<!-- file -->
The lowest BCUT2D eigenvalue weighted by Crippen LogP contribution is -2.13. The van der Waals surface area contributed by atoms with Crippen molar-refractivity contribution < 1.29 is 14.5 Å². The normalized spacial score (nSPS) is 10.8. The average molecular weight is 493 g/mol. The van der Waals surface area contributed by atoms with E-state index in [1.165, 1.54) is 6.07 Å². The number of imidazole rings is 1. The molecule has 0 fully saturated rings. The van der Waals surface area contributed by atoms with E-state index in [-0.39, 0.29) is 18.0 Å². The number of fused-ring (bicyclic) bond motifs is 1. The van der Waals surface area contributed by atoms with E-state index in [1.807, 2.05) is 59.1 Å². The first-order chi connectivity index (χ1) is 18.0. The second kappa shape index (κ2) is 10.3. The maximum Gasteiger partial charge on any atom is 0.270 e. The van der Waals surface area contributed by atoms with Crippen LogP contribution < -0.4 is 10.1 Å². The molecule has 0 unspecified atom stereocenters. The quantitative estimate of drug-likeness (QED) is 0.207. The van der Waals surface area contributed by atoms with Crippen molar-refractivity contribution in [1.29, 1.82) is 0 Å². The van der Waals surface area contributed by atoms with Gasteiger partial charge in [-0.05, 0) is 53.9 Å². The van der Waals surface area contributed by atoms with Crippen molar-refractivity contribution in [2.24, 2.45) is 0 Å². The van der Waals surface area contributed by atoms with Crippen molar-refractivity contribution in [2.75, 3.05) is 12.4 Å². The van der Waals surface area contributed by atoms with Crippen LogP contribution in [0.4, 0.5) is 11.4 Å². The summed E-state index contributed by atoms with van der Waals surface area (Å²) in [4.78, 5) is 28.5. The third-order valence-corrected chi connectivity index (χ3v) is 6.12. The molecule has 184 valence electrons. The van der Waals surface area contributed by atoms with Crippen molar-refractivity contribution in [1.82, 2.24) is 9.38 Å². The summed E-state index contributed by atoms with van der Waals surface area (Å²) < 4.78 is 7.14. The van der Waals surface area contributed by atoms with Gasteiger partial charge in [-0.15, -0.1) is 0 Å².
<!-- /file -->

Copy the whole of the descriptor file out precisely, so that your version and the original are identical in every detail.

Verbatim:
The lowest BCUT2D eigenvalue weighted by Crippen LogP contribution is -2.13. The van der Waals surface area contributed by atoms with Crippen molar-refractivity contribution < 1.29 is 14.5 Å². The normalized spacial score (nSPS) is 10.8. The average molecular weight is 493 g/mol. The van der Waals surface area contributed by atoms with E-state index in [1.165, 1.54) is 6.07 Å². The number of imidazole rings is 1. The molecule has 0 fully saturated rings. The van der Waals surface area contributed by atoms with E-state index in [-0.39, 0.29) is 18.0 Å². The number of fused-ring (bicyclic) bond motifs is 1. The van der Waals surface area contributed by atoms with E-state index in [1.807, 2.05) is 59.1 Å². The first-order chi connectivity index (χ1) is 18.0. The second kappa shape index (κ2) is 10.3. The maximum Gasteiger partial charge on any atom is 0.270 e. The van der Waals surface area contributed by atoms with Crippen LogP contribution < -0.4 is 10.1 Å². The molecule has 0 unspecified atom stereocenters. The quantitative estimate of drug-likeness (QED) is 0.207. The van der Waals surface area contributed by atoms with Crippen molar-refractivity contribution in [1.29, 1.82) is 0 Å². The van der Waals surface area contributed by atoms with Gasteiger partial charge in [-0.05, 0) is 53.9 Å². The van der Waals surface area contributed by atoms with Crippen molar-refractivity contribution in [2.24, 2.45) is 0 Å². The van der Waals surface area contributed by atoms with Crippen molar-refractivity contribution in [2.75, 3.05) is 12.4 Å². The van der Waals surface area contributed by atoms with Crippen LogP contribution in [0.4, 0.5) is 11.4 Å². The summed E-state index contributed by atoms with van der Waals surface area (Å²) in [4.78, 5) is 28.5. The third-order valence-corrected chi connectivity index (χ3v) is 6.12. The molecule has 184 valence electrons. The van der Waals surface area contributed by atoms with Crippen molar-refractivity contribution in [1.82, 2.24) is 9.38 Å². The summed E-state index contributed by atoms with van der Waals surface area (Å²) < 4.78 is 7.14. The van der Waals surface area contributed by atoms with Gasteiger partial charge in [-0.15, -0.1) is 0 Å².